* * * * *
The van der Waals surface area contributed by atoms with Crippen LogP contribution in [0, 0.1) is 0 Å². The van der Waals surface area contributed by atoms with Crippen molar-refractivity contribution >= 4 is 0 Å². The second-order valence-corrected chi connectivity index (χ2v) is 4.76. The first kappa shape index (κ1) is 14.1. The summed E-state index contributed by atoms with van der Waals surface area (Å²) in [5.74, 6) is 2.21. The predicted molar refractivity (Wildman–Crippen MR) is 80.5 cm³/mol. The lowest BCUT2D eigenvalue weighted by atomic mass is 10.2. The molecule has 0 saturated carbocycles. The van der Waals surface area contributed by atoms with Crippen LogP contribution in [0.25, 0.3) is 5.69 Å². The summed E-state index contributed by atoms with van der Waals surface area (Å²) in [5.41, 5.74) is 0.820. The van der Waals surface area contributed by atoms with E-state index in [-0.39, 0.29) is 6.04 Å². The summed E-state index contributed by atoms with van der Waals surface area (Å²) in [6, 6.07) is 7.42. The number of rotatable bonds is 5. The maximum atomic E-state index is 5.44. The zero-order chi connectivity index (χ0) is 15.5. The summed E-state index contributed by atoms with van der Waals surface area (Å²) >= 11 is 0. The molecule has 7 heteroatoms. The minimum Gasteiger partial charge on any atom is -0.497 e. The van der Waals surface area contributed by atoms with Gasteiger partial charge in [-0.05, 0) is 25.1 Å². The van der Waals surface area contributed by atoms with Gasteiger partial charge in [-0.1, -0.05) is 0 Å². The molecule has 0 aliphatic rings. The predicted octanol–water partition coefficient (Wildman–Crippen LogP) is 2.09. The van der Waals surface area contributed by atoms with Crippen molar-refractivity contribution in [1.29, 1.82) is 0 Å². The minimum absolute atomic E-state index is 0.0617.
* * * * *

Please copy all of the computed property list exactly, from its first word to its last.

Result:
The van der Waals surface area contributed by atoms with Crippen LogP contribution in [0, 0.1) is 0 Å². The van der Waals surface area contributed by atoms with Crippen molar-refractivity contribution >= 4 is 0 Å². The second-order valence-corrected chi connectivity index (χ2v) is 4.76. The first kappa shape index (κ1) is 14.1. The summed E-state index contributed by atoms with van der Waals surface area (Å²) in [5.74, 6) is 2.21. The predicted molar refractivity (Wildman–Crippen MR) is 80.5 cm³/mol. The lowest BCUT2D eigenvalue weighted by atomic mass is 10.2. The molecule has 0 saturated carbocycles. The van der Waals surface area contributed by atoms with Crippen LogP contribution in [0.25, 0.3) is 5.69 Å². The summed E-state index contributed by atoms with van der Waals surface area (Å²) in [5.41, 5.74) is 0.820. The van der Waals surface area contributed by atoms with E-state index in [-0.39, 0.29) is 6.04 Å². The summed E-state index contributed by atoms with van der Waals surface area (Å²) in [6, 6.07) is 7.42. The number of rotatable bonds is 5. The maximum atomic E-state index is 5.44. The zero-order chi connectivity index (χ0) is 15.5. The summed E-state index contributed by atoms with van der Waals surface area (Å²) >= 11 is 0. The molecule has 7 heteroatoms. The minimum Gasteiger partial charge on any atom is -0.497 e. The van der Waals surface area contributed by atoms with Gasteiger partial charge in [-0.05, 0) is 25.1 Å². The van der Waals surface area contributed by atoms with Gasteiger partial charge in [-0.1, -0.05) is 0 Å². The molecule has 0 aliphatic rings. The predicted octanol–water partition coefficient (Wildman–Crippen LogP) is 2.09. The van der Waals surface area contributed by atoms with Crippen molar-refractivity contribution in [1.29, 1.82) is 0 Å². The minimum absolute atomic E-state index is 0.0617.